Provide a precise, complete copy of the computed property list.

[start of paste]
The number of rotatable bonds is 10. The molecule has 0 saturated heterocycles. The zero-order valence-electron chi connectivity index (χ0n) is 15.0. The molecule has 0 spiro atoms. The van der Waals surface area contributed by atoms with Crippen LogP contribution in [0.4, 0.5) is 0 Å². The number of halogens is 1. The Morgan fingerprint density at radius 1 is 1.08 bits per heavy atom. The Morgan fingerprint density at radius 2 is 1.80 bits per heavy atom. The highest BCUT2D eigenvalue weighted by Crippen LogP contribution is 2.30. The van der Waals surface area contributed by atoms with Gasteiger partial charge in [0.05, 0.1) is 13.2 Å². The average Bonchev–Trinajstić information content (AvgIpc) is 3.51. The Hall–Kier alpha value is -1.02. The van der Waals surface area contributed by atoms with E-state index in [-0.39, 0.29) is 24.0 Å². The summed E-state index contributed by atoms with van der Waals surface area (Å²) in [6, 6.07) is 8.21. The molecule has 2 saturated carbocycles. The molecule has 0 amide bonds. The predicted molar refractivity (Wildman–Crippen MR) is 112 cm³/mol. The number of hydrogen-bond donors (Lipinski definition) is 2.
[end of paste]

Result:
The number of rotatable bonds is 10. The molecule has 0 saturated heterocycles. The zero-order valence-electron chi connectivity index (χ0n) is 15.0. The molecule has 0 spiro atoms. The van der Waals surface area contributed by atoms with Crippen LogP contribution in [0.4, 0.5) is 0 Å². The number of halogens is 1. The Morgan fingerprint density at radius 1 is 1.08 bits per heavy atom. The Morgan fingerprint density at radius 2 is 1.80 bits per heavy atom. The highest BCUT2D eigenvalue weighted by Crippen LogP contribution is 2.30. The van der Waals surface area contributed by atoms with Gasteiger partial charge in [0.05, 0.1) is 13.2 Å². The average Bonchev–Trinajstić information content (AvgIpc) is 3.51. The Hall–Kier alpha value is -1.02. The van der Waals surface area contributed by atoms with E-state index in [-0.39, 0.29) is 24.0 Å². The summed E-state index contributed by atoms with van der Waals surface area (Å²) in [6, 6.07) is 8.21. The molecule has 2 saturated carbocycles. The molecule has 0 amide bonds. The predicted molar refractivity (Wildman–Crippen MR) is 112 cm³/mol. The number of hydrogen-bond donors (Lipinski definition) is 2.